Istanbul -  Workers and activists on Tuesday May Day with rallies to demand their governments address labour issues.

International Workers’ Day is a public holiday in many countries, though activities are restricted in some places, sometimes leading to confrontations.

Istanbul police detained more than 80 people and placed a security lockdown on the city as the Turkish metropolis marked a tense May Day.

The annual workers’ holiday has traditionally been a place for confrontation between protesters and police but in recent years the authorities have left nothing to chance by entirely barring access to key protest areas.

The central Taksim Square was entirely barricaded off by police, with images taken from the air showing the usually thronged urban space deserted apart from officers.

Authorities also barred access to the city’s main shopping street, the pedestrianised Istiklal Avenue, which has in the past been the scene of protest marches.

Almost all shops and cinemas were closed and boarded up the length of the street, with the public only set to be allowed through in the evening, an AFP photographer said. Only police officers could be seen strolling down the eerily deserted thoroughfare.

Protesters seeking to defy the ban on demonstrations in Taksim by marching towards the square were roughly arrested, with police pinning detainees to the ground, an AFP photographer said.

In total, police arrested 84 people in Istanbul, Istanbul police said, with most of the detentions coming in the Besiktas area. They were taken away in buses for questioning.

Meanwhile, thousands of people took part in officially-sanctioned May 1 events in the Istanbul district of Maltepe at a vast meeting area specially designated by the authorities to host the May 1 marches.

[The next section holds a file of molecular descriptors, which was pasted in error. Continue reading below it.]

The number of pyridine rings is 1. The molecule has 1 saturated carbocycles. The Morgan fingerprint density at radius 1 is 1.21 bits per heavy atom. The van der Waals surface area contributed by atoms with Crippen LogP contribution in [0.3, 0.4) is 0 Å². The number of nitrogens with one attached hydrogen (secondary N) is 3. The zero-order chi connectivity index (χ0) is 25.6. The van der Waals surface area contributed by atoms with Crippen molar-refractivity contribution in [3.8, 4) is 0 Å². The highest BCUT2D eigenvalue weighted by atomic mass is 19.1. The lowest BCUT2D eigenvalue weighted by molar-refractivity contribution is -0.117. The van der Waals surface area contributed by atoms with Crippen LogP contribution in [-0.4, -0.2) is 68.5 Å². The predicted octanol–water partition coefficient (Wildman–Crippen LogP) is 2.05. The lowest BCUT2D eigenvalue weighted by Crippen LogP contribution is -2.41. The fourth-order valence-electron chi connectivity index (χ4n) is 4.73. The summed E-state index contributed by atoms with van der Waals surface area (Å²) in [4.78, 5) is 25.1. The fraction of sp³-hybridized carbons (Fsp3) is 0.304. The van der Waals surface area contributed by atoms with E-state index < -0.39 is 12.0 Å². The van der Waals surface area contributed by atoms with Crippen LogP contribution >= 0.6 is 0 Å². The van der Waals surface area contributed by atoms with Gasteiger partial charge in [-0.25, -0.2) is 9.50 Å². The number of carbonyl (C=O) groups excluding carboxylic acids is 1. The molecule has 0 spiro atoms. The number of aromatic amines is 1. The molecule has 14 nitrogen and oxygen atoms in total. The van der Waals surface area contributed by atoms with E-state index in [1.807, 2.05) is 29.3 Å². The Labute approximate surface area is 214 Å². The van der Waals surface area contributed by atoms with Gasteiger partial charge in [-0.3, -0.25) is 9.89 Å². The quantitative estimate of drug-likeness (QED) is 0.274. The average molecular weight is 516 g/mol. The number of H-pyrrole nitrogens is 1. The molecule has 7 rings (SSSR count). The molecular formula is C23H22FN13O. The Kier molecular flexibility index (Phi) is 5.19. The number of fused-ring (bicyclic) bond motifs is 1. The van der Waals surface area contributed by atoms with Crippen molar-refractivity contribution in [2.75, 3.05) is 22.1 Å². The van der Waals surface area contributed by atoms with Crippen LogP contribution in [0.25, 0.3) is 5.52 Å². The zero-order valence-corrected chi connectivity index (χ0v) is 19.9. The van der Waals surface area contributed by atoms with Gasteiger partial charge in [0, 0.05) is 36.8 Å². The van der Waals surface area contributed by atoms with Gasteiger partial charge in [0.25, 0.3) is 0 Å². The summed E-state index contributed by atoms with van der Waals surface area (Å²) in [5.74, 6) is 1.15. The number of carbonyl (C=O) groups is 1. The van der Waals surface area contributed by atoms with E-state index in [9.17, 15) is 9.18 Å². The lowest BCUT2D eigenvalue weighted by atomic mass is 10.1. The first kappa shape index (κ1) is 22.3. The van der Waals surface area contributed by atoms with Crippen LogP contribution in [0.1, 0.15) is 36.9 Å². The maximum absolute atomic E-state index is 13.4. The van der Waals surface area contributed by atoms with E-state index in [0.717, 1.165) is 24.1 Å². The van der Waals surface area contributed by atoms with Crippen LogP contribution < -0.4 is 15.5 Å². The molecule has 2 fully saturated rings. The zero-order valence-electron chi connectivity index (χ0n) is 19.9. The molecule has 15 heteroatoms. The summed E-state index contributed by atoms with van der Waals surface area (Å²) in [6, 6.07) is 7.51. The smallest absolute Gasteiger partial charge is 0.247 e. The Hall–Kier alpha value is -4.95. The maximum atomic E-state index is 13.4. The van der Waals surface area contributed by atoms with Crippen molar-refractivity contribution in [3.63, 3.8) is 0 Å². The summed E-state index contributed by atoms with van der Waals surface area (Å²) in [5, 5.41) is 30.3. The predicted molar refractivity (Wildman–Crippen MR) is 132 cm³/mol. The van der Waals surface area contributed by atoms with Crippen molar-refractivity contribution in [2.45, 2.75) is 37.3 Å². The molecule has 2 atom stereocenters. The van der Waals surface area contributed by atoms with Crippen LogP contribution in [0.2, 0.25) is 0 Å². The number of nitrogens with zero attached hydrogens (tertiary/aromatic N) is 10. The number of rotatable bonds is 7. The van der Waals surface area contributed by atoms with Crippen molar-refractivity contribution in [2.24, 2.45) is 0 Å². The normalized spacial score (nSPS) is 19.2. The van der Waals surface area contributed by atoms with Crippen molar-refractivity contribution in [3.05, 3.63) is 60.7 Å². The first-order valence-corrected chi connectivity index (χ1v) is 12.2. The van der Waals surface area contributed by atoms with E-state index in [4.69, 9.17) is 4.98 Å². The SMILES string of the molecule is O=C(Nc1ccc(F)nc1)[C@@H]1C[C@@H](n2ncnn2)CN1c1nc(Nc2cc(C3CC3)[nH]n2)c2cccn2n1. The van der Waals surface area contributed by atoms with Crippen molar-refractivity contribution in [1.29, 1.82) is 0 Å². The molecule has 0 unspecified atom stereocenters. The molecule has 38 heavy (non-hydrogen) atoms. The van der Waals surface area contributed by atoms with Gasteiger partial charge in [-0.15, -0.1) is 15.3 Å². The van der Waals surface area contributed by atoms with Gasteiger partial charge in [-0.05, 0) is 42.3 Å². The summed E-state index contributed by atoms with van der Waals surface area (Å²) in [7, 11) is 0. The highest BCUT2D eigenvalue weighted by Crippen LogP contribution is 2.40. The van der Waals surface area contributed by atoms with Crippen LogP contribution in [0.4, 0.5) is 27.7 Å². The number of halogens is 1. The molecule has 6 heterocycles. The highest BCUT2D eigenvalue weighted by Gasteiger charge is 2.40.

Political tensions are high in Turkey as the country prepares for snap parliamentary and presidential elections on June 24, where President Recep Tayyip Erdogan will be seeking a second term as head of state and a thumping parliamentary majority.

Anti-capitalist protesters torched a McDonald’s restaurant and clashed with police in Paris on the fringes of a May Day rally in Paris. Shouting slogans such as “Rise up, Paris” and “Everyone hates the police”, over 1,000 youths with black jackets and face masks joined the traditional union-led demonstration for worker’s rights, AFP journalists reported. Iranian security forces arrested six people in Tehran on Tuesday during an unauthorised demonstration by workers to mark May Day, the ILNA news agency reported. It said a “large number of workers” including teachers had gathered in central Tehran to protest against a ban by authorities preventing them from rallying to mark the international labour day which is not an official holiday in Iran.

The demonstrators also wanted to press their demands, it said without elaborating.  ILNA quoted a security source as saying the people arrested were “only those who wanted to cause trouble”.

Thousands of workers marched in Labour Day rallies in Manila Tuesday, using burning effigies and chants to voice anger over Philippine President Rodrigo Duterte’s economic policies. Waving red flags, unions zeroed in on what they say is a broken campaign promise from Duterte to get rid of short-term employment contracts, which deprive workers of better benefits and pay.

“We were taken for a ride,” the Workers Party said in a Labour Day statement as it vowed to continue fighting against the practice.

A giant demon in the role of Duterte was hauled by the protesters to the street fronting the presidential palace and torched.

Police said some 5,500 people attended the marches and that the events were “generally peaceful”.

The protests came despite Duterte announcing, in a Labour Day ceremony in the central Philippines, that he had signed an order strengthening regulations against short-term contracts.

Duterte insisted he could not do more as this would require the legislature to revise labour laws.

“I remain firm in my commitment to put an end to... illegal” contracts, the president said.